IBM has sued online travel company Priceline Group and three subsidiaries for refusing to negotiate a license to four of its patents.
The computing giant has in a complaint Monday in the U.S. District Court for the District of Delaware asked that Priceline be barred from using the patents without authorization, besides paying damages for the patent infringement so far and reimbursement of costs and attorneys’ fees. It has also asked for a jury trial.
Priceline could not be immediately reached for comment.
IBM has charged Priceline and subsidiaries such as Kayak and OpenTable of infringing its patents relating to methods for presenting applications and advertising in an interactive service, a method for preserving state information on previous interactions of a user on a website, and an improved way for signing-on .
In attempts to develop the Prodigy online service, launched by IBM with partners in the 1980s, the inventors of U.S. patents 5,796,967 and 7,072,849 developed new methods for presenting applications and advertisements in an interactive service that would take advantage of the computing power of each user’s PC and reduce demand on host servers, such as those used by Prodigy, IBM said in its filing.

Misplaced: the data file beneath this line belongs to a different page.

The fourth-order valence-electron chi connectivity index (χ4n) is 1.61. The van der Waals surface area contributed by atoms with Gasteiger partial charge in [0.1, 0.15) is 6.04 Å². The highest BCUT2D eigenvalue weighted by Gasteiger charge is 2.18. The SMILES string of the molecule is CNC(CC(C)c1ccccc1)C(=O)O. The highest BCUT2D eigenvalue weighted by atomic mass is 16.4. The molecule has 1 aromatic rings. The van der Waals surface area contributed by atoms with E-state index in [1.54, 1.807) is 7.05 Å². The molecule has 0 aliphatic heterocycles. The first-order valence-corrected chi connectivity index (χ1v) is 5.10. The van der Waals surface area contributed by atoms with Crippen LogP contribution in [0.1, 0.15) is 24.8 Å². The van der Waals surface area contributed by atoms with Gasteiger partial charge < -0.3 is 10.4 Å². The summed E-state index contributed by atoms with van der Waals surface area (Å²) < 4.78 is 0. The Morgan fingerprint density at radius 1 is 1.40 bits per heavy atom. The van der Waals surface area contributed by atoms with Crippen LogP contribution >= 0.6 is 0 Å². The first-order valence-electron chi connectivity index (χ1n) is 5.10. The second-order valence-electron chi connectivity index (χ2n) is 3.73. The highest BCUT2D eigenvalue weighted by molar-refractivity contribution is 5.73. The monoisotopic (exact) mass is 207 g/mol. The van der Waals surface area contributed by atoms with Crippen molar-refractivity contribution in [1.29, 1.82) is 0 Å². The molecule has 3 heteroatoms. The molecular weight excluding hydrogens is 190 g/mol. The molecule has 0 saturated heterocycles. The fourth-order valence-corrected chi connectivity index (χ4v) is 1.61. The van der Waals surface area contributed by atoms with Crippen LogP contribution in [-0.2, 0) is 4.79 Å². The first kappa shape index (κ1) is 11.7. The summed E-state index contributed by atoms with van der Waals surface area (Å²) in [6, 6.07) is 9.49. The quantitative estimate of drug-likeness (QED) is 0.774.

U.S. patent no. 5,961,601 was developed as part of IBM’s bid to find a better way of preserving state information in Internet communications, such as between an online merchant and a customer, according to IBM.
IBM said it had notified Priceline in a letter in October 2011 that it was infringing the ‘967, ‘849, and ‘601 patents. It subsequently informed Priceline that it also infringed the ‘346 patent. “Priceline has refused to engage in any meaningful discussion on the merits, resorting instead to delay and non-responsive answers,” IBM said in the filing.
IBM has a large patent portfolio of over 81,500 U.S. patents. In 2014, it added 7,534 patents, more than any other company, according to the annual tally of U.S. patent awardees compiled by analysis firm IFI CLAIMS Patent Services.